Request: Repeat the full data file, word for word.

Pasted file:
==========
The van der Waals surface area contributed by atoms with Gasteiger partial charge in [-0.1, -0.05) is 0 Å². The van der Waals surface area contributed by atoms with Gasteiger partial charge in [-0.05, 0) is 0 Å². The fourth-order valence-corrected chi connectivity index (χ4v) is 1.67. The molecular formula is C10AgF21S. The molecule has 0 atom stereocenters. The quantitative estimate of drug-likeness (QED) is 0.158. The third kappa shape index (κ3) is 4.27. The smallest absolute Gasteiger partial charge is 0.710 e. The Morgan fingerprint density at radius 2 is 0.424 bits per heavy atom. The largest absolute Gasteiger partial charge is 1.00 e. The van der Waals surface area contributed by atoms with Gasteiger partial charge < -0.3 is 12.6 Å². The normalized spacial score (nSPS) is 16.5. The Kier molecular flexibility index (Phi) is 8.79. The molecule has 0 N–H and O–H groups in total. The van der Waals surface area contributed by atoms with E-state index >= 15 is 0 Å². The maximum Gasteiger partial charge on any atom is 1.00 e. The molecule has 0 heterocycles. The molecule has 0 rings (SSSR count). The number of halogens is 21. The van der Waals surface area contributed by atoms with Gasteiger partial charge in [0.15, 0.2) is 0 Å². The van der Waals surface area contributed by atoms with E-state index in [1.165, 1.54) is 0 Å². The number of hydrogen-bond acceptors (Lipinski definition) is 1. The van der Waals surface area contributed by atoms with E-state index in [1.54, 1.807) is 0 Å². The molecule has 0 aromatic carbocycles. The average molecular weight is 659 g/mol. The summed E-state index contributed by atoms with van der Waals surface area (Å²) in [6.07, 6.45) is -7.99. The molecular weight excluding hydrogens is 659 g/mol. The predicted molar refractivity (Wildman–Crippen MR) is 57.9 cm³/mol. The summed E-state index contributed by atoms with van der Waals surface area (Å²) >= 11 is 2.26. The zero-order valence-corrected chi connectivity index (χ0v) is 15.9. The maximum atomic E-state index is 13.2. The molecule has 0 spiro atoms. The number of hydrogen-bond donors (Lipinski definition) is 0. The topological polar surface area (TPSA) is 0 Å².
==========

The van der Waals surface area contributed by atoms with Gasteiger partial charge in [-0.1, -0.05) is 0 Å². The van der Waals surface area contributed by atoms with Gasteiger partial charge in [-0.05, 0) is 0 Å². The fourth-order valence-corrected chi connectivity index (χ4v) is 1.67. The molecular formula is C10AgF21S. The molecule has 0 atom stereocenters. The quantitative estimate of drug-likeness (QED) is 0.158. The third kappa shape index (κ3) is 4.27. The smallest absolute Gasteiger partial charge is 0.710 e. The Morgan fingerprint density at radius 2 is 0.424 bits per heavy atom. The largest absolute Gasteiger partial charge is 1.00 e. The van der Waals surface area contributed by atoms with Gasteiger partial charge < -0.3 is 12.6 Å². The normalized spacial score (nSPS) is 16.5. The Kier molecular flexibility index (Phi) is 8.79. The molecule has 0 N–H and O–H groups in total. The van der Waals surface area contributed by atoms with E-state index >= 15 is 0 Å². The maximum Gasteiger partial charge on any atom is 1.00 e. The molecule has 0 heterocycles. The molecule has 0 rings (SSSR count). The number of halogens is 21. The van der Waals surface area contributed by atoms with Gasteiger partial charge in [0.15, 0.2) is 0 Å². The van der Waals surface area contributed by atoms with E-state index in [1.165, 1.54) is 0 Å². The number of hydrogen-bond acceptors (Lipinski definition) is 1. The van der Waals surface area contributed by atoms with E-state index in [1.54, 1.807) is 0 Å². The molecule has 0 aromatic carbocycles. The average molecular weight is 659 g/mol. The summed E-state index contributed by atoms with van der Waals surface area (Å²) in [6.07, 6.45) is -7.99. The molecular weight excluding hydrogens is 659 g/mol. The predicted molar refractivity (Wildman–Crippen MR) is 57.9 cm³/mol. The summed E-state index contributed by atoms with van der Waals surface area (Å²) >= 11 is 2.26. The zero-order valence-corrected chi connectivity index (χ0v) is 15.9. The maximum atomic E-state index is 13.2. The molecule has 0 spiro atoms. The number of hydrogen-bond donors (Lipinski definition) is 0. The topological polar surface area (TPSA) is 0 Å².